Our church is definitely not a traditional Christian church. We stopped doing traditional Christian communion more than a century ago. Yet if you want to see a Jesus-type social-justice-oriented communion, come to our social hour after the worship service. Maybe we don’t have communion, but if you come to social hour after church you will discover that someone has made soup, and you can get a hot meal after church. And on some Sundays, we’ll have pizza of some other food out for a nominal cost, but if you don’t have any money, we don’t mind if you take some anyway. (We do ask people to come to the worship service first, to be a part of the religious community.) In other words, we live out the story of Jesus feeding the five thousand right here in our church. This is why I don’t need a supernatural explanation for that story of feeding the five thousand, because I’ve actually seen with my own two eyes how a community of people can share food among themselves, and have plenty to go around. By the way, any time you want to bring food to church, you can sign up to make soup, or just bring some good food to share.
I should add one last thing about the story of feeding the five thousand: if you really think about, which is harder to believe:– the supernatural explanation, that God made food appear? — or the other explanation, that if you give them a chance, people will be amazingly generous? Contemporary American society would rather believe the supernatural explanation than believe that we are all are capable of being amazingly generous. No wonder the traditional Christian churches emphasize supernatural miracles. But I’d rather believe people are capable of amazing generosity. And the funny thing is that each year at Christmas time, it seems to me that I see acts of generosity that equal to the story of the feeding of the five thousand. So maybe we do live out the teachings of Jesus at Christmas time, even if we don’t think much about it.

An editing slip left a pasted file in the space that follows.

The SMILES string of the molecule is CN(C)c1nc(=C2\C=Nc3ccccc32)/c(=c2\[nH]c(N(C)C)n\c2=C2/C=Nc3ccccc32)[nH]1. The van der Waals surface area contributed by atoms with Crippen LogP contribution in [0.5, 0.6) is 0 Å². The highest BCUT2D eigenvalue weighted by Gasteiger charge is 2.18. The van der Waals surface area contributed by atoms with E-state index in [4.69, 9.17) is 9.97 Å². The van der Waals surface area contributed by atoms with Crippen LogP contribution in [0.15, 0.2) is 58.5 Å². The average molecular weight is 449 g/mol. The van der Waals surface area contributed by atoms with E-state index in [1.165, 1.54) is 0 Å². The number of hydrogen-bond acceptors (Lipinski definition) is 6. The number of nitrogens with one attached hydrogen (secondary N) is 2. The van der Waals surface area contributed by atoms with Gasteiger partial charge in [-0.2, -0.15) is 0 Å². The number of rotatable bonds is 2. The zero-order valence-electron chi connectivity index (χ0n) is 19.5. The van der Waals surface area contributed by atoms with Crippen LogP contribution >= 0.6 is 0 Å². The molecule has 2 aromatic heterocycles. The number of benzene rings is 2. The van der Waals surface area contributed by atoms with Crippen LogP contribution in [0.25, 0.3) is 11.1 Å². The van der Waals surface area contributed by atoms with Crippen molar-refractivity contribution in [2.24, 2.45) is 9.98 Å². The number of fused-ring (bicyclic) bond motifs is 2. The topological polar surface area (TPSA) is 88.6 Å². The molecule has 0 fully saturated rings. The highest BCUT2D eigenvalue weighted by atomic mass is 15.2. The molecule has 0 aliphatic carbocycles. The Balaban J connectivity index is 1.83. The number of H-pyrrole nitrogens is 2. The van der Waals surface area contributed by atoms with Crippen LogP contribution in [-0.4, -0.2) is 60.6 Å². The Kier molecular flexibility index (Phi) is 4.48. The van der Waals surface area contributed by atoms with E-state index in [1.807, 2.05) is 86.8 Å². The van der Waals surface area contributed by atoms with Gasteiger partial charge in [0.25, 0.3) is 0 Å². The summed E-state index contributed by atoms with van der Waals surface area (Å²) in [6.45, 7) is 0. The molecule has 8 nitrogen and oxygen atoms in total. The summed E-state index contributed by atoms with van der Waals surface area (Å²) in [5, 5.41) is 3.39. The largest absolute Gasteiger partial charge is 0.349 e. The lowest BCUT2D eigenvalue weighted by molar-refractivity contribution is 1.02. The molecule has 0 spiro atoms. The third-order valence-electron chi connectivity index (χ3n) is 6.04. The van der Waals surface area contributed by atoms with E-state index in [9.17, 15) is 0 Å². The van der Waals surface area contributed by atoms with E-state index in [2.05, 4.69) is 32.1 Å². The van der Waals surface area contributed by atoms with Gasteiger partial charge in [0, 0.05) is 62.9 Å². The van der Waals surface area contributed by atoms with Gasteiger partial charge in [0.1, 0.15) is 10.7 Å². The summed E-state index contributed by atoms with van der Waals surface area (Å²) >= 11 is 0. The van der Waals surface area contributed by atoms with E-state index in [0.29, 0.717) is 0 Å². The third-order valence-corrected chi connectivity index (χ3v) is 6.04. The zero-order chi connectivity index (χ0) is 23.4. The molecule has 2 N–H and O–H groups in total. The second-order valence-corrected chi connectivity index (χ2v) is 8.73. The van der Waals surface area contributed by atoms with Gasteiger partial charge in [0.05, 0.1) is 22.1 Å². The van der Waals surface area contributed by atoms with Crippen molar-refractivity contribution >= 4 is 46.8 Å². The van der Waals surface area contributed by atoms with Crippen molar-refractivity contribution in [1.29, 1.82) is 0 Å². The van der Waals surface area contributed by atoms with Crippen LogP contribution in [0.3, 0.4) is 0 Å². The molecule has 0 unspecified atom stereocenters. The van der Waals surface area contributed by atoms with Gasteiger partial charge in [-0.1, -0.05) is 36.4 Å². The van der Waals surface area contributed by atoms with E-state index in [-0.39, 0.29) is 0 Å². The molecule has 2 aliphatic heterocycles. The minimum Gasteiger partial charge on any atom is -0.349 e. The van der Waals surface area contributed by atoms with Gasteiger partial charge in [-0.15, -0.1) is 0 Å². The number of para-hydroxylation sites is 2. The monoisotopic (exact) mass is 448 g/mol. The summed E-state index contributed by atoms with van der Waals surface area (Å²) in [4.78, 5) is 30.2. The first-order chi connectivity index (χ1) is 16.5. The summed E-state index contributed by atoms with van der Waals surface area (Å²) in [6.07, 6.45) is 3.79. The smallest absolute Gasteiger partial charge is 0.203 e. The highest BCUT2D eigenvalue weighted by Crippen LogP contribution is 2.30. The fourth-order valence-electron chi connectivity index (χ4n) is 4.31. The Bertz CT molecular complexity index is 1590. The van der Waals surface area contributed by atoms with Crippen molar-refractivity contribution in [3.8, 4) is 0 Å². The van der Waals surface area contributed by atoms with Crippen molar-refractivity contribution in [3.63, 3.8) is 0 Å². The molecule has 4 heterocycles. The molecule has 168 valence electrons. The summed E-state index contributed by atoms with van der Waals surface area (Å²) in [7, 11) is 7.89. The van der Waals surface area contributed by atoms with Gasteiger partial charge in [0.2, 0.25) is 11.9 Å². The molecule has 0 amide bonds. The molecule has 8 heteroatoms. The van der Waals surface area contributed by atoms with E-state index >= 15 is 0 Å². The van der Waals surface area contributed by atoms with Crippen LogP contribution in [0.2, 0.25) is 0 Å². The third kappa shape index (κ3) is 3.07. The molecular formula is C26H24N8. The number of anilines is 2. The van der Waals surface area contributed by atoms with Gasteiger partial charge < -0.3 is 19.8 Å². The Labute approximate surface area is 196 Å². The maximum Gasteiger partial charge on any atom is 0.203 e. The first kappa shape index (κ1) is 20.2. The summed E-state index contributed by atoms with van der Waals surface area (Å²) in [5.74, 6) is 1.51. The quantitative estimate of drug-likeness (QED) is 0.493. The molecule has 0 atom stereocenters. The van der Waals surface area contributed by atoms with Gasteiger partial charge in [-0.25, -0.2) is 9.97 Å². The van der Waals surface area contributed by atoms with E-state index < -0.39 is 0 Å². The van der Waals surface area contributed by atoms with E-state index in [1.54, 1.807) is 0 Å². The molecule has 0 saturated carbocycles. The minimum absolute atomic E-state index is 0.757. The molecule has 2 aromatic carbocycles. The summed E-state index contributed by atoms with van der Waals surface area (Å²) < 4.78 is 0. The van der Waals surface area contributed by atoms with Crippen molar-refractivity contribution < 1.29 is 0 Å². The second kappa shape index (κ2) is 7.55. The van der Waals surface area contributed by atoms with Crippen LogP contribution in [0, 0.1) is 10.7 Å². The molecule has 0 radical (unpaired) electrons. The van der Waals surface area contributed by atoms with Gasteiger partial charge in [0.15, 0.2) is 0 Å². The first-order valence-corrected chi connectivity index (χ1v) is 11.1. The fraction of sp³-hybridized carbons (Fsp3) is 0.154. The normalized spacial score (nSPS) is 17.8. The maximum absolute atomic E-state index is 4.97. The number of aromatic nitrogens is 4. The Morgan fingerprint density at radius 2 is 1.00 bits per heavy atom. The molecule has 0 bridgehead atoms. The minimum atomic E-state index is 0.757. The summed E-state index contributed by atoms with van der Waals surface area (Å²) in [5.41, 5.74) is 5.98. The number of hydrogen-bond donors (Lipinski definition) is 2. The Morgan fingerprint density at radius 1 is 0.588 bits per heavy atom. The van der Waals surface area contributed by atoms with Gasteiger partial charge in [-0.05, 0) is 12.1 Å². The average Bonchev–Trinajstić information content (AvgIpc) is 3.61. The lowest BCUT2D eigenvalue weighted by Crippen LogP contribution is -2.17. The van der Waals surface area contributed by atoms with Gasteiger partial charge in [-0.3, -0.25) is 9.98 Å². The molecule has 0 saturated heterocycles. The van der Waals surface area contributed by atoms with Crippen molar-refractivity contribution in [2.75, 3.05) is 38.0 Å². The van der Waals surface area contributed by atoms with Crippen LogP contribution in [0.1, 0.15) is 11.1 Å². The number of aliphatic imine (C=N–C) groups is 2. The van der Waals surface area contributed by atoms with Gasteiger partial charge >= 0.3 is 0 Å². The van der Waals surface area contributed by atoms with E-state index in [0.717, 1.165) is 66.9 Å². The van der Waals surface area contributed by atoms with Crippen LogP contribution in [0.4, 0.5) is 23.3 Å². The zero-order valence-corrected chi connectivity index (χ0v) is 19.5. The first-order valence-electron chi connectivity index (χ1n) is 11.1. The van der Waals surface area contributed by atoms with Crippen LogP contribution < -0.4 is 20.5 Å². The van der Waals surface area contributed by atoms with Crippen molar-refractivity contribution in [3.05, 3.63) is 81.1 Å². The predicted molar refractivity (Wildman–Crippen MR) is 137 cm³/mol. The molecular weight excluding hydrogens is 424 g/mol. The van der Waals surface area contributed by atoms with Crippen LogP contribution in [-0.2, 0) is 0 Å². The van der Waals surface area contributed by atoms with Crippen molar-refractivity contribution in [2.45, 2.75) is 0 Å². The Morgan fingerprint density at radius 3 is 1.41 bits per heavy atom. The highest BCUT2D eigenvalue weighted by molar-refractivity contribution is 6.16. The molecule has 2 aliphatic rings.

I started out by saying that each Christmas season, most of us try to stop and remember that Christmas is actually about Jesus. Now we’ve taken our obligatory time to reflect on Jesus. We’ve done it a little differently this year: we have taken the time to think about Jesus as a great intellectual leader, someone who discovered what he called the Kingdom of God, which we may prefer to call the Web of Life.
Now you’ve spent your time reflecting on Jesus. Now you can go out an indulge yourself in however you like to celebrate this holiday — shopping, decorations, saying “Bah humbug,” giving gifts, being generous to charities — whatever it is you do. And don’t forget to indulge yourself in the constantly growing knowledge that you, too, are an essential part of the whole Web of Life, that you are essentially connected with all that is.